Crotons are relatively easy to care for. When outdoors, they do best in a location where the plant receives at least four to six hours of sunlight during the day. The more sun croton plants receive, the more colorful their foliage becomes. Watch your croton carefully, as new foliage will wilt when thirsty, and can be used as a watering guide. Indoors, crotons also prefer bright lighting, however, be sure to check the variety to determine the light needs of your specific plant. Some varieties need high light while others need medium or low light. In general, the more variegated and colorful the croton plant, the more light it will need. Keep the soil evenly moist and use lukewarm or room temperature water for watering. The plant can also be misted several times a week to help provide moisture and humidity.

So join the croton craze, and celebrate the colors of autumn!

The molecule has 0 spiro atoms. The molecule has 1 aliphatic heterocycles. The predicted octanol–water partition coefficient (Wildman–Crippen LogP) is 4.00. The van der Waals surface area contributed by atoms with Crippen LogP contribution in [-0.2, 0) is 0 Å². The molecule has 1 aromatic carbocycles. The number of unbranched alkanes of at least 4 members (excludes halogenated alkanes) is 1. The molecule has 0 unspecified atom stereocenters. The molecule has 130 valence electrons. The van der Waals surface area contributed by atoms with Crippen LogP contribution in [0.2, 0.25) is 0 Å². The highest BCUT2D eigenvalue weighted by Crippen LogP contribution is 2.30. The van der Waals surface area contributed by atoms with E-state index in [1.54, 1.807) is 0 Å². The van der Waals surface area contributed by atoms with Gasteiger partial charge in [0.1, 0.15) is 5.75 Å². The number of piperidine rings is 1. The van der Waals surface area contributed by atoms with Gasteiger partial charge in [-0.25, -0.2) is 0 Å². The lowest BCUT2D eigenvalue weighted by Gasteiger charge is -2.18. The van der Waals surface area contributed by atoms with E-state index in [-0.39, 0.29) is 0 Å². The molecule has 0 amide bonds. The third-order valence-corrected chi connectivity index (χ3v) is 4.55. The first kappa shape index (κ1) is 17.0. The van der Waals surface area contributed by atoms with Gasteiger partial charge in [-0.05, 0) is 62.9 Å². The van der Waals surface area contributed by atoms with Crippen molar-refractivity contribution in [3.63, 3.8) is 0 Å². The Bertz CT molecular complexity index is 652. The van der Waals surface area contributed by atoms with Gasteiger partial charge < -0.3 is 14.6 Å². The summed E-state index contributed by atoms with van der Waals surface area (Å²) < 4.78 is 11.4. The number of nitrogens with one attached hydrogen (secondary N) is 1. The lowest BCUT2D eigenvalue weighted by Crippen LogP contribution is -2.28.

Check out more of our favorite plants! OUR PLANTS OF THE WEEK >>

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Lawn Season Kick Off

It's time to kickoff the fall lawn season. Over the past 70 years, we've gathered valuable information and products to help you establish and maintain successful lawns here in Hampton Roads. We've devised some simple steps to help you get your lawn looking its best. Hampton Roads is considered a transitional zone, meaning you can grow both cool season lawns (fescue) and warm season lawns (Bermuda, St. Augustine, Centipede, and Zoysia). Fall is the best time in this area to establish and repair the fescue lawn. During fall, the soil temperature cools down rather then heating up, so you will get a better germination and a quicker establishment. We also get more rainfall in the fall on a more consistent basis which aides in establishment of the new seedlings. Summer is the hardest season on fescue lawns and therefore planting in the fall gives the longest time before summer will come around again. Root development also occurs on all plants in the fall, which is vital when starting a new lawn.

To help you on your road to lawn success, we've developed easy-to-use lawn kits specifically formulated for Hampton Roads. In addition we're offering complimentary lawn classes every Saturday at 11pm from September 12-October 10. September and October are the best months to come on in and get the information and products you need to make your lawn a success!